Although I am aware I planned to dedicate this blog to Paris however if you have read the “About me” section, you’d understand how I am consumed with wanderlust.
“All that is gold does not glitter, Not all those who wander are lost.”― J.R.R. Tolkien, The Fellowship of the Ring
Detail- Arasta Bazaar, Istanbul
But most importantly, I am not keen on mandatory celebrations and festivities. I shy away form them. I’d rather celebrate any given day and make it a special day. Therefore I chose I fly away from Paris-la- Belle and spend Christmas in Istanbul … not Constantinople!
I had vague memories of traveling there as a child. My fascination with Istanbul came to me in my early twenties, after reading “La nuit du Serail” de Michel de Grèce and then ” De la part de la Princesse Morte” de Kenizé Mourad. These historical novels had all the right components to enhance my already sharp ability of dreaming!
We arrived in the evening and I was stunned by the colours in the sky.
I fell in love with the silhouette of the city.
As the evening grew, the majesty of The Blue Mosque became more striking. I was happy to notice the moon’s first crescent on the eve of our arrival; it added an extra touch of poetry to the picture.
Here are a few images of this magnificent Blue Mosque. How alluring and grand.
In the day time, seagulls circle around the dome and between its 6 minarets however at night time, I swear they change into falcons! Or is it just my imagination …
View from the Galata Bridge Asian side. Every day, from dawn to dusk, men come to fish. They seem to have their designated spots. Their stillness brings a feeling of detachment from the hustle and bustle of the city. Time has stopped.
Istanbul is about sights, colours and tastes so let’s have a çay before heading for more findings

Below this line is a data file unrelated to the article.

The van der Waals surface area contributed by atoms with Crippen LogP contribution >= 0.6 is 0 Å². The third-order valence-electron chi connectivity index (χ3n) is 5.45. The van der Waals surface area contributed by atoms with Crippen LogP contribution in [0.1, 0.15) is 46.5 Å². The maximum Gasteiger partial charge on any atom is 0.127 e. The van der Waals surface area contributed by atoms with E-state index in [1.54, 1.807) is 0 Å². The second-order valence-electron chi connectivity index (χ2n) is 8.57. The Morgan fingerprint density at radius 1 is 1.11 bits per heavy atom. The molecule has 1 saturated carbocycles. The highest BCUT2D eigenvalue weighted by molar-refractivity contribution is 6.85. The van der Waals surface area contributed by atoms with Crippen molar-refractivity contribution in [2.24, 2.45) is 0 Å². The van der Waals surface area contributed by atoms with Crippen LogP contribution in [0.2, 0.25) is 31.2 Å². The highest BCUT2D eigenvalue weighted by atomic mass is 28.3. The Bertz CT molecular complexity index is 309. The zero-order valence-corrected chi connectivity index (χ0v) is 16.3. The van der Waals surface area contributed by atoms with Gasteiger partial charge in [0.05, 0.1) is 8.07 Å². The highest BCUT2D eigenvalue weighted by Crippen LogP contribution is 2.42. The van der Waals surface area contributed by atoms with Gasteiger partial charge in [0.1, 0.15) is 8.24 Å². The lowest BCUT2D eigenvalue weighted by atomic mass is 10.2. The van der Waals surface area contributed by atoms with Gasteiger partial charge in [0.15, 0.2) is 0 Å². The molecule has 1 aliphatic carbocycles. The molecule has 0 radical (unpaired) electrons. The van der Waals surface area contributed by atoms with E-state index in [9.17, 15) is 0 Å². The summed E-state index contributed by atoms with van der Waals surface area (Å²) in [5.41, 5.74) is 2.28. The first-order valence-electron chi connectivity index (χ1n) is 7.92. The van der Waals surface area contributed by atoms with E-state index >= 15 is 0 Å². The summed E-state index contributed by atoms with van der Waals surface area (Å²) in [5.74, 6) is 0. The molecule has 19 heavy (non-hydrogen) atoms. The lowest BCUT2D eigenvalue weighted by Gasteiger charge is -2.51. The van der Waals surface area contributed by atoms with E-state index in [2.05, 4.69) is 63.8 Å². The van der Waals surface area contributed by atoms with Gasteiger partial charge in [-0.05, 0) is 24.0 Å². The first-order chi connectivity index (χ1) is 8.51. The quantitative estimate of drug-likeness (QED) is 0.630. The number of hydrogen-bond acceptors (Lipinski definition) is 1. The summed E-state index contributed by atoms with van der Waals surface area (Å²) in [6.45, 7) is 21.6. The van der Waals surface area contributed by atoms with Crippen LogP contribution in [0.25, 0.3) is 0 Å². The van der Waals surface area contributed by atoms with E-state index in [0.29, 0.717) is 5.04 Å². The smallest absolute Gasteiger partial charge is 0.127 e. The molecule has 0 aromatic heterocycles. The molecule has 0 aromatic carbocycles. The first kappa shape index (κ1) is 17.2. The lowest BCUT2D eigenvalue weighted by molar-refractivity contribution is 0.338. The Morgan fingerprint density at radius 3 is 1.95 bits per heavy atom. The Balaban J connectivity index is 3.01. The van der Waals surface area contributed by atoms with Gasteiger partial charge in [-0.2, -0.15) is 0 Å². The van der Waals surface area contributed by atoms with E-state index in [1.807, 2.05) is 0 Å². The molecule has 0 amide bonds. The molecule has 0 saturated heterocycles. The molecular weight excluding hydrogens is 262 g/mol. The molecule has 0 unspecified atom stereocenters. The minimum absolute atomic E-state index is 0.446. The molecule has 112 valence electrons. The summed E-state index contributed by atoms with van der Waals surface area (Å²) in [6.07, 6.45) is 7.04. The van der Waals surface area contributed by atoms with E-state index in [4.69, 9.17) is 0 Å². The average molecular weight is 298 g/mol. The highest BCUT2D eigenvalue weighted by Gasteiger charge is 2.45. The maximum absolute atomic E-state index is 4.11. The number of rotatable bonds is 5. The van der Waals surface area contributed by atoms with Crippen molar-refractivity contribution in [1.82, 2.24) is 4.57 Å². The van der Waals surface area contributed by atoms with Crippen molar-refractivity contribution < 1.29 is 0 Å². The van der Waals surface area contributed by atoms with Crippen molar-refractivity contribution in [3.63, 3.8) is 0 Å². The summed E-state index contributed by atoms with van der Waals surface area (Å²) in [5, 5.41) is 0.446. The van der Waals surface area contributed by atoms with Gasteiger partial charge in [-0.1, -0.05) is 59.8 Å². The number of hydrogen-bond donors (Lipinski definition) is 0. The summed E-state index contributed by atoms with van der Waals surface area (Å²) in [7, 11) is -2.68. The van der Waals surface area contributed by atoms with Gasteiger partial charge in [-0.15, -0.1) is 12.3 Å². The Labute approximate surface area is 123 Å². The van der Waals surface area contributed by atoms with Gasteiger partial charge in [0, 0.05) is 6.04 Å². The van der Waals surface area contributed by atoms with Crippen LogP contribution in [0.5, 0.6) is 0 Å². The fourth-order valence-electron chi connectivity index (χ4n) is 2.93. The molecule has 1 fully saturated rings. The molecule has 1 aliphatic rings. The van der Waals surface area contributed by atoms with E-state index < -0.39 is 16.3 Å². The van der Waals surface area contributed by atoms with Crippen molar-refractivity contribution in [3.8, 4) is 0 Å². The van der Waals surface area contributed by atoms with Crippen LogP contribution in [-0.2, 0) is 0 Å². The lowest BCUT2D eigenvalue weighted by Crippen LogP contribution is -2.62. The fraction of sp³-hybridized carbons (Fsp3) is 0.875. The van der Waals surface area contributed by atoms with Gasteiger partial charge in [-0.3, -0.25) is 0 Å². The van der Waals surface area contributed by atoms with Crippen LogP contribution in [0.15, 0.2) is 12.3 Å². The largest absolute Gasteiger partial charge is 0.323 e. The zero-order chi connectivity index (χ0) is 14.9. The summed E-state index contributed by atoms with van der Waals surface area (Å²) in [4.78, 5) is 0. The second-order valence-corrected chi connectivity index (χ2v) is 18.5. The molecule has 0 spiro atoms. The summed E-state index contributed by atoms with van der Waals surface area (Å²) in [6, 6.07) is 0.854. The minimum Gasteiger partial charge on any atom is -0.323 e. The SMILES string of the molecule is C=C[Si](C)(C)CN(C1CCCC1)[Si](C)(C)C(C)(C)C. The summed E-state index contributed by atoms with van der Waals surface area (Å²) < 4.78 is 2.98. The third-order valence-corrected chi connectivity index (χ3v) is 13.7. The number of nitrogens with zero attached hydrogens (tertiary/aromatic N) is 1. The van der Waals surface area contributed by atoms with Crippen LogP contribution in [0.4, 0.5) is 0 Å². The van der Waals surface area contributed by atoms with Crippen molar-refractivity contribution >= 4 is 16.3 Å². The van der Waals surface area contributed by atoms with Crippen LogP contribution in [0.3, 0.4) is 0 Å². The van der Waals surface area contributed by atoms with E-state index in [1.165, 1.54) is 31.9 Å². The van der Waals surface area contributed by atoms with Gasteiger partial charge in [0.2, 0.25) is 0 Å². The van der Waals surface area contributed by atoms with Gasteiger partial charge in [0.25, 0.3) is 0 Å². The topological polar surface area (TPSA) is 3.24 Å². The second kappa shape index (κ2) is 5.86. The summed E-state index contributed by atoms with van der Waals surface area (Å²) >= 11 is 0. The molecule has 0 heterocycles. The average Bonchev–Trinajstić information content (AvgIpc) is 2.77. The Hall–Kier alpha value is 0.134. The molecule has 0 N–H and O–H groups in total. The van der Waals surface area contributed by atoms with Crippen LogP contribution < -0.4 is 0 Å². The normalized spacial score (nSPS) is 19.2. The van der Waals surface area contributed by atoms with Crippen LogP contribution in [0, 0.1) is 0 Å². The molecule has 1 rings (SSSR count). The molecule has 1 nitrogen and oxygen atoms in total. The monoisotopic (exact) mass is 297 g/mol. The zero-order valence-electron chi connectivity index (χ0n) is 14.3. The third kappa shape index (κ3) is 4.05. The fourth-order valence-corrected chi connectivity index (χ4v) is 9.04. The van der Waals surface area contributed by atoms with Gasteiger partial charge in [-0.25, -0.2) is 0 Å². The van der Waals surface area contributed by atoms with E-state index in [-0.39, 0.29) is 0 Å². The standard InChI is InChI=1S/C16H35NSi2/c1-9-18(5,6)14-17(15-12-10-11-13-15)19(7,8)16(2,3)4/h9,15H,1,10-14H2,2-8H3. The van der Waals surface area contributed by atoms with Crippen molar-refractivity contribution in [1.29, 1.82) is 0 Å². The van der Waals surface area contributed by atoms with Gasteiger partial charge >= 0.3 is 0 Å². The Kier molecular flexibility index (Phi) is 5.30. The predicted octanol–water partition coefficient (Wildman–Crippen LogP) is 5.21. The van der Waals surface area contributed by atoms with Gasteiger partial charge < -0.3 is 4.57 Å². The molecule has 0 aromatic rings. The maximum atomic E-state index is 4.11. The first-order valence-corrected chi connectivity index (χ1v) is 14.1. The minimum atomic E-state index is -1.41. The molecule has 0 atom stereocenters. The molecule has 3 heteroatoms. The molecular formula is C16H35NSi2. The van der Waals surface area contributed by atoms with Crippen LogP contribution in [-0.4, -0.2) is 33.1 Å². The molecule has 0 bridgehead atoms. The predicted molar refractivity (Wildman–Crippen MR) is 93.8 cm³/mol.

I find a combination of grace, elegance and mystery in these little whirling dervish
Everything revolves, and the human being lives by means of the revolution of these particles, by the revolution of the blood in his body, and by the revolution of the stages of his life, by his coming from the earth and his returning to it.
The name Pomegranate represents the health giving properties of this wonderful fruit with its ruby red seeds, native to Turkey, Iran and the Mediterranean. It also has symbolic and mythological associations with natural cycles, rebirth and renewal.
Yes, this is Istanbul. Let’s head to the Bazaar, the Egyptian Bazaar
We all know this is serious business : Dolmeh
After our stroll, it’s time to visit inside some of these spectacular monuments starting with my favorite, the Blue Mosque
Then the Hagia Sophia.
Gabriel watching over visitors
Next stop ….
Topkapi Palace. Unfortunately it was impossible for me to take pics of the precious gems resting inside the buildings
The gardens of Topkapi Palace
The Sundial is a popular curiosity. All visitors climb up the steps and observe it attentively.
Entrance to The Dolmabahce Palace
The Galata Tower is the most recognizable landmark of the Golden Horn. The cylindrical tower with its conical cap rises high above all other buildings on the east bank of the Golden Horn and provides a magnificent 360 degree view of Istanbul. Not for me, though. I loathe heights since … the Eiffel Tower.
Along my promenade in Istanbul,I’d catch little winks from it and it would deepen the bond that was already established between us!
Down Istiklal Avenue, you’d find the quaintest little shops but what really impressed me was the tidiness and involvement of citizens in keeping their city clean. City Hall employees worked with diligence planting flower bulbs and keeping the city clean – Mr Kadir Topbaş, you are doing something definitely right. Madame Anne Hidalgo could benefit from.
Even the Muppets say:”Istanbul …. not Constantinople!”